A mom from Australia has revealed how she conceived ‘twin’ boys seven days apart.
Kimberley Tripp, from Brisbane, was told by doctors that she may never have children. Yet in March 2020, she gave birth to sons Patrick and Leo. The twins were born due to a medical phenomenon known as superfetation.
Unlike traditional twins, which occur either when two eggs are fertilized simultaneously (fraternal twins), or when a fertilized egg splits in two (identical twins), superfetation leads to a woman becoming pregnant with an additional fetus when she’s already pregnant.
During most pregnancies, a woman’s ovaries stop releasing eggs, which makes it impossible for a second pregnancy to occur. When superfetation happens, the process of ovulation continues, making it possible for the woman to fall pregnant for a second time.
Kimberley’s sons are technically considered to be twins, as they were born on the same day.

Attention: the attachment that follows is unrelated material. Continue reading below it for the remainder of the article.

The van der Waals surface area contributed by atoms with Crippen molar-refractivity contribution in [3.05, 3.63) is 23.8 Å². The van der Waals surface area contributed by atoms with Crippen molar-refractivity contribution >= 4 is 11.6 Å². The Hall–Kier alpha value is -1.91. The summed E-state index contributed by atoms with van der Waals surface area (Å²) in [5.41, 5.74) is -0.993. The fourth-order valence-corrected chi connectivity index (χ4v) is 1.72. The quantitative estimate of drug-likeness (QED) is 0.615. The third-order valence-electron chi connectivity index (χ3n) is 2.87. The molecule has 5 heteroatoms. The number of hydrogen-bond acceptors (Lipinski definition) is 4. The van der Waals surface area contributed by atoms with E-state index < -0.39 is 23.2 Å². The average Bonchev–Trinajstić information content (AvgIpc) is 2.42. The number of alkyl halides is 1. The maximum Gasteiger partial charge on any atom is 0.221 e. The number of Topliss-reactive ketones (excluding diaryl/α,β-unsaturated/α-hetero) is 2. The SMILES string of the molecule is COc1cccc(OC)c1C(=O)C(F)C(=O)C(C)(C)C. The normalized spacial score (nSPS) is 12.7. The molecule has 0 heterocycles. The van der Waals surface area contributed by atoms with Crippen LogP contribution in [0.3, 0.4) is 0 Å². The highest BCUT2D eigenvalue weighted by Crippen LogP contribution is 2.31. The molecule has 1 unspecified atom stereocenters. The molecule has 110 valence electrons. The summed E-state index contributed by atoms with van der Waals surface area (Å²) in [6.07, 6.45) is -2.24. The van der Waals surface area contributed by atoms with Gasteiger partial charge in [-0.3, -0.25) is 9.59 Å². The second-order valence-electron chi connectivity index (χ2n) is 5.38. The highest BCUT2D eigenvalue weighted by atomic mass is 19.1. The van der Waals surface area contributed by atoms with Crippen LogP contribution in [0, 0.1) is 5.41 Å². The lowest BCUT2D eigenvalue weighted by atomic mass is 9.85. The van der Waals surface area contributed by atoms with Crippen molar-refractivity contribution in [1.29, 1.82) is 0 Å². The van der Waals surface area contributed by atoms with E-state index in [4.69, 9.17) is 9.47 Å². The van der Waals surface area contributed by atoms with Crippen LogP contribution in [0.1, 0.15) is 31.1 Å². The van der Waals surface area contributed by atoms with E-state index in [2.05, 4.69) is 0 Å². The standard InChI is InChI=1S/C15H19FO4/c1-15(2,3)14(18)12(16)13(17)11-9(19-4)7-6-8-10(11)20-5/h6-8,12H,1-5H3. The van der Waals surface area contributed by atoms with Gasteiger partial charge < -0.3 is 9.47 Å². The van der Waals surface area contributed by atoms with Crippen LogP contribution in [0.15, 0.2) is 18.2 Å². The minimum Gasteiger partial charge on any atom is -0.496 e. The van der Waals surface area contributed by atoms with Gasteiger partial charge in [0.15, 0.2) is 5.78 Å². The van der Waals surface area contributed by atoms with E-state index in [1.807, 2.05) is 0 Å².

Before they were born, Kimberley was diagnosed with polycystic ovary syndrome (PCOS). As a result, she and husband Adrian spent thousands of Australian dollars on four rounds of IVF before one embryo was transferred successfully.
The couple only discovered the ‘miracle’ twins during a six-week IVF scan.
Kimberley said: “It was something we thought might never happen. Then at our first ultrasound at six weeks along, we discovered that there was not just one baby, but two. I was in total shock.”
She added: “The IVF specialist explained to me that due to all the medication I was taking for the IVF, it must have kick-started my fertility. This meant I was able to ovulate and conceive naturally at the same time.”
There is no way for the family to know which child was conceived first. However, Kimberley believes that Patrick may have been conceived first, either naturally or via IVF, as he is slightly bigger than his brother, Leo.
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